The trade mark registers show a large number of trade mark registrations covering “financial services” and consisting of or containing ‘EOS’ or NEO, but none appear to be connected with the cryptocurrency.
There appears to be a trade mark spat in progress. Litecoin Exchange Ltd, a UK company, applied to register LITECOIN/litecoin in the UK in December 2017.
The Litecoin Foundation Ltd, a Singapore company has opposed Litecoin Exchange Ltd’s application.
The Litecoin Foundation Ltd applied to register Litecoin/LITECOIN in the UK in February 2018 and Litecoin Exchange Ltd has opposed the Singapore company’s application.
The first proceedings are currently suspended and it appears that the Singapore company’s defence is the next step in the second opposition. The website https://litecoin.com/ is operated by The Litecoin Foundation Ltd, but beyond that it is hard to speculate how the trade mark oppositions will play out.
A comparison with the US
Bitcoin and other cryptocurrency branding in the US appears far more active than the UK/EU, with a proliferation of US based companies offering bitcoin, other cryptocurrency, and related services.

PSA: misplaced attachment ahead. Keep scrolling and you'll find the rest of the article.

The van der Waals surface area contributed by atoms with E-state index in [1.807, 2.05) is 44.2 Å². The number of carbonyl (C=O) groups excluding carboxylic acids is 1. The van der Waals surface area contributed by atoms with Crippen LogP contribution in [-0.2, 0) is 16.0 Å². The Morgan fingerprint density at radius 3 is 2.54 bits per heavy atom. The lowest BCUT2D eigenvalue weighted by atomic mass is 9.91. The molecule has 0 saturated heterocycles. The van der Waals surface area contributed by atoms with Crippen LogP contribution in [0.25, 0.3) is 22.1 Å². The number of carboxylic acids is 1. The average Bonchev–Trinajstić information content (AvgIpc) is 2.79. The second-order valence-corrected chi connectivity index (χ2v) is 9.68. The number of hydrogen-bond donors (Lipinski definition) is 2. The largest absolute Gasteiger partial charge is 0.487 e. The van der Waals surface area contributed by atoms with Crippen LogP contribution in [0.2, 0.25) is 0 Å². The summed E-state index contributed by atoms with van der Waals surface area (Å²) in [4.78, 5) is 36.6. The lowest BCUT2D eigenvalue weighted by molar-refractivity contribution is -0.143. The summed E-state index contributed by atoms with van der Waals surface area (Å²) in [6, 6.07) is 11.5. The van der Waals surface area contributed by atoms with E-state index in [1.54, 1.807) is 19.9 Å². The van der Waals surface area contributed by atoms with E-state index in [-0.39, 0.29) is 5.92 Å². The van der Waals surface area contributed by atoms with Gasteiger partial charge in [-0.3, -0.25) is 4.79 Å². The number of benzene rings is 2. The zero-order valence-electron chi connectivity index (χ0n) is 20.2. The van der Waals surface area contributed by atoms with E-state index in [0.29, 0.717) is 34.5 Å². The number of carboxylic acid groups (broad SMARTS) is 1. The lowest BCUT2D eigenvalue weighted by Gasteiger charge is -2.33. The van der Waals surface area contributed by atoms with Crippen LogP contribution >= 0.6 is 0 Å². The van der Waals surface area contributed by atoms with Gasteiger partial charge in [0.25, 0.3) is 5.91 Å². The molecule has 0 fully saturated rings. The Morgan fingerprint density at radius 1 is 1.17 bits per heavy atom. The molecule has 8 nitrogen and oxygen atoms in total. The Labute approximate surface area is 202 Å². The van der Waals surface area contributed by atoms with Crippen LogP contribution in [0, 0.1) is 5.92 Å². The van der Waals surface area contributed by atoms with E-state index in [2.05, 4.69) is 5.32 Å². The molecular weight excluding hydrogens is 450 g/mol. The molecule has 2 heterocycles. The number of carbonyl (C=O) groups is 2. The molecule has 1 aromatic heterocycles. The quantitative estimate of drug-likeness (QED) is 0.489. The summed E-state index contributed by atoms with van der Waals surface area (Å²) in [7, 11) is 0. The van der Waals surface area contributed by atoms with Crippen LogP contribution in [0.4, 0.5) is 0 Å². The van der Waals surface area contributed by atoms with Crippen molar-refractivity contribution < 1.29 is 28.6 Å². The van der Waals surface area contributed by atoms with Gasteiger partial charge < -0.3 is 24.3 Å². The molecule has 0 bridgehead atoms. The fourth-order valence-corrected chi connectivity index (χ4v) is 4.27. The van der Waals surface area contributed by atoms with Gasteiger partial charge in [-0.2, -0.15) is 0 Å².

The US trade mark registration strategy for these companies has many interesting aspects, showing a no-nonsense approach to trade mark protection, as the majority either owns US trade mark registrations, or has at least attempted to file for protection.
Some of the more trade mark savvy players secured registrations from as early as 2011, whilst others left things rather late in the day.
What does this mean?
Cryptocurrency often has a somewhat iconoclastic, if not anarchic image, with the objective of cutting banks out of the frame.
However, at least some of the major players, particularly in the US, are aware of the importance of registering trade marks in order to protect their part of an unpredictable but growing market.
The future of cryptocurrency is currently uncertain, although the furious pace and demands of modern technology in the digital age indicate that it may not be over yet, particularly with social media giants like Facebook throwing their crypto hats in the ring.